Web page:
Posts Tagged ‘thrifty’

How to Shoot, Print, and Frame a Massive Photo on a Budget

Want to adorn a wall with a giant print using your own photography? Here’s a great video in which photographer Lee Morris shares how he shot, printed, and framed a massive 5-foot-wide panoramic print for less than $150 — super cheap compared to the $1,000+ you might pay to have it professionally done. After shooting multiple photos on a bridge in Rome, he merged the images using Photoshop, had a metallic print made by Bay Photo Labs, and then framed it using a large mirror he found at Bed Bath and Beyond. The final result is quite impressive!


Disclosure: Bay Photo Labs is a sponsor of PetaPixel

Use Your Tripod as a Makeshift Shoulder Rig for Stabilization

If you ever find yourself needing some quick stabilization when recording video with your DSLR, but don’t have a fancy rig with you (or you’re in a place where you can’t bring one), you can use an ordinary tripod as a makeshift shoulder rig for some extra stability.

(via Reddit)


Image credit: Photograph by packman86 and used with permission

Make a DIY Lens Cap Using a Soda Can

mr-korn over at Lomography recently snagged a cheap Olympus Zuiko 50mm lens on eBay, but the lens didn’t come with a lens cap. Rather than try and find a replacement cap for that particular lens, he decided to craft his own DIY cap using a can of Coke.
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Turn an Unwanted Tie into a Camera Strap

Ties are meant to be soft and comfortable around the neck, so they’re a perfect fit for a do-it-yourself camera strap project! Besides an unwanted tie, you’ll need some sewing supposed, some ribbon for the ends, and a couple rings for attaching the strap. Check out the step-by-step tutorial over on Ecouterre.

Recycle a Necktie Into a Camera Strap (via Lifehacker)

A Cheap and Simple Way to Weatherproof Your DSLR

Check out this mummified camera used by Reuters photographer Jo Yong-Hak. Yong-Hak was assigned to cover the popular Boryeong Mud Festival this year in South Korea, and decided to protect his gear with some good ol’ fashioned plastic wrap.
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Use Car Sun Shades as Cheap Reflectors

If you need a cheap way to bounce some light, don’t want to spend a wad of cash on a real reflector from a camera shop, and don’t want to take the time to make a cardboard and aluminum foil reflector, you can buy a cheap car sun shade (less than $10 at Walmart) as a cheap reflector. They’re lightweight, foldable, and reflect light well — just make sure the reflective surface is white or silver.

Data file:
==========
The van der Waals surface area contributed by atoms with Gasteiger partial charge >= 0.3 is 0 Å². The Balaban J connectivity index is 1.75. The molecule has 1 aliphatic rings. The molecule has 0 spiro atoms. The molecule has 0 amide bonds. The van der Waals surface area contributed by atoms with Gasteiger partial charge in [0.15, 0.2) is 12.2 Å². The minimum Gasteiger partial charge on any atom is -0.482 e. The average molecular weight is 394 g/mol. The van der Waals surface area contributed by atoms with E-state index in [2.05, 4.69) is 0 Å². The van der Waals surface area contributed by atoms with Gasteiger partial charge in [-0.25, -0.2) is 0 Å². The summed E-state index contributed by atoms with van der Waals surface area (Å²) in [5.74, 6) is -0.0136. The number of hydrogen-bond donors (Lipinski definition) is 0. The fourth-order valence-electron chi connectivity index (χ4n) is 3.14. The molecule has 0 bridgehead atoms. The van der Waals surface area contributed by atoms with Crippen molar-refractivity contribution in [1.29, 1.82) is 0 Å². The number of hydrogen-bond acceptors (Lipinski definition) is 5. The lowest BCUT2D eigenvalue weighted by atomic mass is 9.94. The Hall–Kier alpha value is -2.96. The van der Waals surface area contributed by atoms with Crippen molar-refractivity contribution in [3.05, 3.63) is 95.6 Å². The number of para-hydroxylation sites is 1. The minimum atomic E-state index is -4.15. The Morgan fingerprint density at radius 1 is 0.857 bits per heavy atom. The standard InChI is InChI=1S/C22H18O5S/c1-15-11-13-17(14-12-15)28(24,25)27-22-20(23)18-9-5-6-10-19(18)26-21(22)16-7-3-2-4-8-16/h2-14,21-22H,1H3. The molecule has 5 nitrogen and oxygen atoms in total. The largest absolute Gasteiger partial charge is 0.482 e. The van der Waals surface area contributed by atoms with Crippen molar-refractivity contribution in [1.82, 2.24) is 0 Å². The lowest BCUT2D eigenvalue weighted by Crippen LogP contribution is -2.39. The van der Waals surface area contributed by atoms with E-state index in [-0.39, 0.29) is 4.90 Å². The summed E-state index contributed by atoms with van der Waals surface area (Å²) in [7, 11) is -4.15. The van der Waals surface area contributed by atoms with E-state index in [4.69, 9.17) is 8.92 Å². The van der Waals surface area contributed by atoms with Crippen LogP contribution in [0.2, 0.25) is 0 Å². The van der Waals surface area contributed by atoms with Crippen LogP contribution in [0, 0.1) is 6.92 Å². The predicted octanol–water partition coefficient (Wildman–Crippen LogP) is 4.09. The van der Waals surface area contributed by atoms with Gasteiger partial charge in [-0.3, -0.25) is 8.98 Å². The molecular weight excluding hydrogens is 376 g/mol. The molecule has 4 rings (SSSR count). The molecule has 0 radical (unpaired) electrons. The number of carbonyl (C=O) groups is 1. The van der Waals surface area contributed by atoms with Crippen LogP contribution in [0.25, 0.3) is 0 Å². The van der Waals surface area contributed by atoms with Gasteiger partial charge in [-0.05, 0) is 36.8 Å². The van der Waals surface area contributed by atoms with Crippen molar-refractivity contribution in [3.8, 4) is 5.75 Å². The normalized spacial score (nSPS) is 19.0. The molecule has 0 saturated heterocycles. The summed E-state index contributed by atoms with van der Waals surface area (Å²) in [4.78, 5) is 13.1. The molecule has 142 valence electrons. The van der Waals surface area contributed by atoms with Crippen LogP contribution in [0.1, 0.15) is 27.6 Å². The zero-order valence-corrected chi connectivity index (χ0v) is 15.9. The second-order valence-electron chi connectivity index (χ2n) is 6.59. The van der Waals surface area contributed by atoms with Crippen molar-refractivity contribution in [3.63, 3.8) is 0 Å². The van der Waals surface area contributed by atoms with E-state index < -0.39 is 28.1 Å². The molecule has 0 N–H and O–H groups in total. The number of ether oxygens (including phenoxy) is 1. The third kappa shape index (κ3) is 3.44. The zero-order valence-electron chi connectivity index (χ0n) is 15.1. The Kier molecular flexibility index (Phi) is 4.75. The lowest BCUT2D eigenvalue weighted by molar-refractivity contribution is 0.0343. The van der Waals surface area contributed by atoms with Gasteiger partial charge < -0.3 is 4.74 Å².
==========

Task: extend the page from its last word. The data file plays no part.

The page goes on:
Image credit: diy reflectors by damon.hair and used with permission

Laser Pointer Used as an AF Assist Tool

Photographer Adrian Onsen wanted to use the AI Servo autofocus mode on his Canon 40D in low-light situations, but found that the AF assist beam is only emitted once until focus is achieved rather than every time the camera needs to refocus. He then purchased a laser pointer from a dollar store, disassembled it to obtain a defocused beam of light, and attached it to the top of his camera. The hacked-together AF assist tool ended up working pretty well — Onsen was able to shoot sharper photos at a dance club without anyone noticing the extra light. To learn more check out his in-depth writeup here.

AF Assist tool (via Hack a Day)

Make a Bicycle Camera Mount for $1

Reflector mounts (the things that attach a reflector to your bike) are so cheap that bike shops often give them away for free. Add a standard tripod screw, some washers, and some wing nuts, and you’ll have a super cheap camera mount that you can attach to a bicycle (it’s also a way to attach a camera to some random pole if you need to). You can also find a text version of this tutorial over on Instructables.

Quality Portraits with Budget Lighting

Who says you need uber-expensive lighting equipment to shoot nice-looking studio portraits? In this video, photographer Bert Stephani shows us what you can do with cheap halogen work lights (you can find them for about $30-$50) and a couple shower curtains.

(via f stoppers)

Use a Bass Case to Cheaply Transport Lighting Equipment

Rather than using more expensive bags or cases for moving around your lighting gear, you can buy a bass guitar bag for $30 or $40 to get the job done. The length allows you to store light stands, the velcro straps inside help secure them, and the multiple handles and straps on the outside give you a number of options for carrying the bag.

(via DIYPhotography)


Image credit: Photograph by Udi Tirosh and used with permission